Plain English Summary
Background and study aims
Musculoskeletal (MSK) disorders are conditions of muscles, bone and joints that often lead to pain and disability. MSK disorders can be incredibly disruptive to an individual’s life if not managed appropriately. Current work rehabilitation guidelines indicate that most MSK disorders generally take 4 to 6 weeks to fully recover. However, for approximately 20% of injured workers who experience a MSK disorder, substantial issues arise causing a delay in return to work and lead to social, psychological, financial and employment stresses that overtake the typical recovery process. This often leads to frustration, disagreements and questions between the injured worker, employer, and health care service providers. Motivational Interviewing (MI) is a client-centered practice focusing on patients’ intrinsic motivation for change whereby a health care provider guides the patient towards behavioural change by assisting them in identifying and resolving conflicts of ideas or attitudes. The aim of this study is to evaluate the effectiveness and utility of MI for injured workers and work rehabilitation professionals: does MI has an impact on ambivalence about return-to-work, work-related recovery expectations, return-to-work rates and satisfaction with care for injured workers with MSK disorders who have experienced barriers to recovery from their injury?
Who can participate?
Workers’ compensation claimants with musculoskeletal injuries being treated at Millard Health Centre in Edmonton, Canada.
What does the study involve?
Two groups of claimants will be formed, one group made of people who are assessed with a combination of performance-based and self-report functional measures and the second group made of people who are assessed with only self-report measures (i.e. interview and questionnaires). After the assessment, subjects will be contacted for one year to determine their work status and work level. Return-to-work outcomes will be compared between the two groups using appropriate statistical techniques.
What are the possible benefits and risks of participating?
Minimal risks are associated with this study. In fact, as participants in the intervention group will be completing only self-report as opposed to performance-based functional assessment, they will have lower risk of injury and pain than those in the regular care group. There will be no other direct benefits to participants, but we will be gaining knowledge related to the effectiveness of current return-to-work assessments to help improve these processes.
Where is the study run from?
The study will be undertaken at Millard Health in Edmonton, Alberta, Canada. Thousands of return-to-work assessments are conducted at this facility annually.
When is the study starting and how long is it expected to run for?
Participants will be enrolled from October 2014 to June 2015. All follow-up will be completed in July 2016. Study expected to be competed in December 2016.
Who is funding the study?
Workers’ Compensation Board of Alberta, Canada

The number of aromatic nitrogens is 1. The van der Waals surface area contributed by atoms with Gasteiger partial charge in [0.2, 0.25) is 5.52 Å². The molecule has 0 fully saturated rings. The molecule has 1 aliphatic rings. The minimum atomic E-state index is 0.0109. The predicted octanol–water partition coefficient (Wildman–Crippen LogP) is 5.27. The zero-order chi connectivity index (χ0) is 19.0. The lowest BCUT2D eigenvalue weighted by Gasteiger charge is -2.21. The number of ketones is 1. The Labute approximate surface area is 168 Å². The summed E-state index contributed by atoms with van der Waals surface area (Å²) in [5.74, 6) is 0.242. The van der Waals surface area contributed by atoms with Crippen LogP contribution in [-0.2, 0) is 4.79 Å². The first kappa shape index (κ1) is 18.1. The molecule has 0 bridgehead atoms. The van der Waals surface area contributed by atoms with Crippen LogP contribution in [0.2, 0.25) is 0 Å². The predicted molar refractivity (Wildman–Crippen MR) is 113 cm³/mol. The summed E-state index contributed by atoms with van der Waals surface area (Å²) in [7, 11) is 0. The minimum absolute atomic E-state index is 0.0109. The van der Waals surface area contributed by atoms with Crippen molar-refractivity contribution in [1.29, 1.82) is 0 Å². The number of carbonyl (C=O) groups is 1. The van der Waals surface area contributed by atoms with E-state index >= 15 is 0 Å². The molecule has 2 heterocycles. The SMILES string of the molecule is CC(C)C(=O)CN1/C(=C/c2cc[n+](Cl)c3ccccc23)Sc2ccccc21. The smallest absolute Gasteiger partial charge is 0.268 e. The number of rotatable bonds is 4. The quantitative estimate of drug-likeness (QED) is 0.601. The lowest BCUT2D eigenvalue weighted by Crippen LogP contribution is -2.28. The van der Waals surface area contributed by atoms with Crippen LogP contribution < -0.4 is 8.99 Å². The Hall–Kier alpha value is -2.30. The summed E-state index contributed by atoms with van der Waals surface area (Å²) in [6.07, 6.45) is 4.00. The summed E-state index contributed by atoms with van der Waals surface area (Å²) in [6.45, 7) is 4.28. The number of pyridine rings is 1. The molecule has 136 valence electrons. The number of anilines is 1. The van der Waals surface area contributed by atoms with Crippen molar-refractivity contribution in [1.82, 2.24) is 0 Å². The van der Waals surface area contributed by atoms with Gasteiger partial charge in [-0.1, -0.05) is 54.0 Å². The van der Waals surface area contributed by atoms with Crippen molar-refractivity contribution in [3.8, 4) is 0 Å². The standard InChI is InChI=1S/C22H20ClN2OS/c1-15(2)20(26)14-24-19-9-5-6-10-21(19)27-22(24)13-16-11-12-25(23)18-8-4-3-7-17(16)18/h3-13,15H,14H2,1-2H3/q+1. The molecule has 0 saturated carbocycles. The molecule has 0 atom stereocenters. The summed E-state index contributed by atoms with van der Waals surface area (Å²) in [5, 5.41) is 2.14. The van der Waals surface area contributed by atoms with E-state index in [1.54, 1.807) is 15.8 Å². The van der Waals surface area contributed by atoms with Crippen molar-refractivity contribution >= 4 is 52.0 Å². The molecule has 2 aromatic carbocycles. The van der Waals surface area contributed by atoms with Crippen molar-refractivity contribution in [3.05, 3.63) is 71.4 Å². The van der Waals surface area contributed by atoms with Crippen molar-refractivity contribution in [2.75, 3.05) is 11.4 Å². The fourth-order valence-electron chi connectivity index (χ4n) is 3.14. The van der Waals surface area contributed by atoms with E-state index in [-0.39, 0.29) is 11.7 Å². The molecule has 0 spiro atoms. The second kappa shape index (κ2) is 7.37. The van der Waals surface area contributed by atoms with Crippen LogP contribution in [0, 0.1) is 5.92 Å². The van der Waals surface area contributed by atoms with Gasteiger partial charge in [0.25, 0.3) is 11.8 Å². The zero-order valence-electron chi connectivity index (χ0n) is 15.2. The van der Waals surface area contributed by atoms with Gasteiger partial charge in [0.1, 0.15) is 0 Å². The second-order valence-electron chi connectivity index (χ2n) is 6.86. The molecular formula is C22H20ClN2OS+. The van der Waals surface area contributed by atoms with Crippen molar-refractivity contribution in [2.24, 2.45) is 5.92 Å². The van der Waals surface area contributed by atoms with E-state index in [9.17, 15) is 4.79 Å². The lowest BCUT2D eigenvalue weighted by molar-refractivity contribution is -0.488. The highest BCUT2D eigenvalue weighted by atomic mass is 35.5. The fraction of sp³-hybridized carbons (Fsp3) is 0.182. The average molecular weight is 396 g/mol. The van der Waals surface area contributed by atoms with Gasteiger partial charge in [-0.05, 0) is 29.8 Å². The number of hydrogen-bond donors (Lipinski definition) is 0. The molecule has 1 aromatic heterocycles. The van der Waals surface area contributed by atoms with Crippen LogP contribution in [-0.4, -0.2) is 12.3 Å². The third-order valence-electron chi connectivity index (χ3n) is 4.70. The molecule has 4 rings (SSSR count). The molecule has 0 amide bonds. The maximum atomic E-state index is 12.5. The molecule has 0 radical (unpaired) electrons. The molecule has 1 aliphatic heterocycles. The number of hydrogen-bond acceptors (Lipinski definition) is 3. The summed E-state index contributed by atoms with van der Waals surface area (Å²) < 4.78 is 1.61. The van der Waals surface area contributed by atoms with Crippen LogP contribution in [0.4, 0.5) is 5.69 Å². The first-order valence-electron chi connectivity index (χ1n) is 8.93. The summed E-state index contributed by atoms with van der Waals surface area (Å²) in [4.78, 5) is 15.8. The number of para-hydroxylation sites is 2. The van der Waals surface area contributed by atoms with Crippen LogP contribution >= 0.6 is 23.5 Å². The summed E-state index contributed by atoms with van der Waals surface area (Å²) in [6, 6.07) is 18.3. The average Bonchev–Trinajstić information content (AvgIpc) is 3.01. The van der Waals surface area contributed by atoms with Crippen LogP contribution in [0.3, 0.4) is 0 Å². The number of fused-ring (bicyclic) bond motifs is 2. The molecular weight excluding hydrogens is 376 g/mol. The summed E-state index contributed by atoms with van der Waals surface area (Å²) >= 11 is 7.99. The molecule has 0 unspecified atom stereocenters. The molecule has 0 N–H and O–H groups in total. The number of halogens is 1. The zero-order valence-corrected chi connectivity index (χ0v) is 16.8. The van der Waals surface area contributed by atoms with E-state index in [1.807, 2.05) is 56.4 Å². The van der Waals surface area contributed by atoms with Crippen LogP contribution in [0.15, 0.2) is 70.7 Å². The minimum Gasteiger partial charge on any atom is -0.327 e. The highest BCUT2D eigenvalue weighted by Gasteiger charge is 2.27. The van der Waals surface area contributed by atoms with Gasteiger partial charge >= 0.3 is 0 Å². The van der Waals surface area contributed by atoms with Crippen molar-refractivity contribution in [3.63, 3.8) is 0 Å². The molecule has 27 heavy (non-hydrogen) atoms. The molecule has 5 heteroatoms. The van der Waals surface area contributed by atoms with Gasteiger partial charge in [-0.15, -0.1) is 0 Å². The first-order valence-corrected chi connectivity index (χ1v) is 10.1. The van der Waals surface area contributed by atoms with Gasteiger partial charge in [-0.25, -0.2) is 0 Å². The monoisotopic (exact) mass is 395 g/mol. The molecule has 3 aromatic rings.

Who is the main contact?
Dr Douglas P. Gross
Professor Douglas Gross
2-50 Corbett Hall
Evaluating the Effectiveness of Motivational Interviewing in Injured Workers with Musculoskeletal Disorders: A Cluster Randomized Controlled Trial
We hypothesize MI will reduce ambivalence regarding RTW in non-job attached claimants and increase their RTW expectations. MI is an intervention that specifically targets these important psychological barriers to RTW and we anticipate improvements will be seen over the course of rehabilitation. We also hypothesize that improvements in ambivalence and RTW expectations will lead to increased RTW rates subsequent to program discharge (i.e. secured employment with a new employer and sustained suspension of wage replacement benefits). Lastly, we hypothesize that improvements in claimant psychological and work status will lead to improved claimant satisfaction with care received at Millard Health. These hypotheses are based on the current literature indicating that MI has a significant and clinically relevant effect for other behavior-related health conditions in approximately 75% of the studies reviewed (53/72 randomized controlled trials).
University of Alberta Health Research Ethic Board. 20/12/2014, Study ID Pro00050492
A pragmatic, cluster randomized controlled trial (RCT) design will be used with analysis planned at the level of individual claimant.
Primary study design
Secondary study design
Cluster randomised trial
Patient information sheet
Musculoskeletal (MSK) disorders
Motivational Interviewing (MI) is a client-centered practice focusing on patients’ intrinsic motivation for change whereby a health care provider guides the patient towards behavioural change by assisting them in identifying and resolving conflicts of ideas or attitudes. The aim of this study is to evaluate the effectiveness and utility of MI for injured workers and work rehabilitation professionals.
Primary outcome measures
Return-to-work outcomes and rehabilitation program outcomes will be compared between the two groups using appropriate statistical techniques.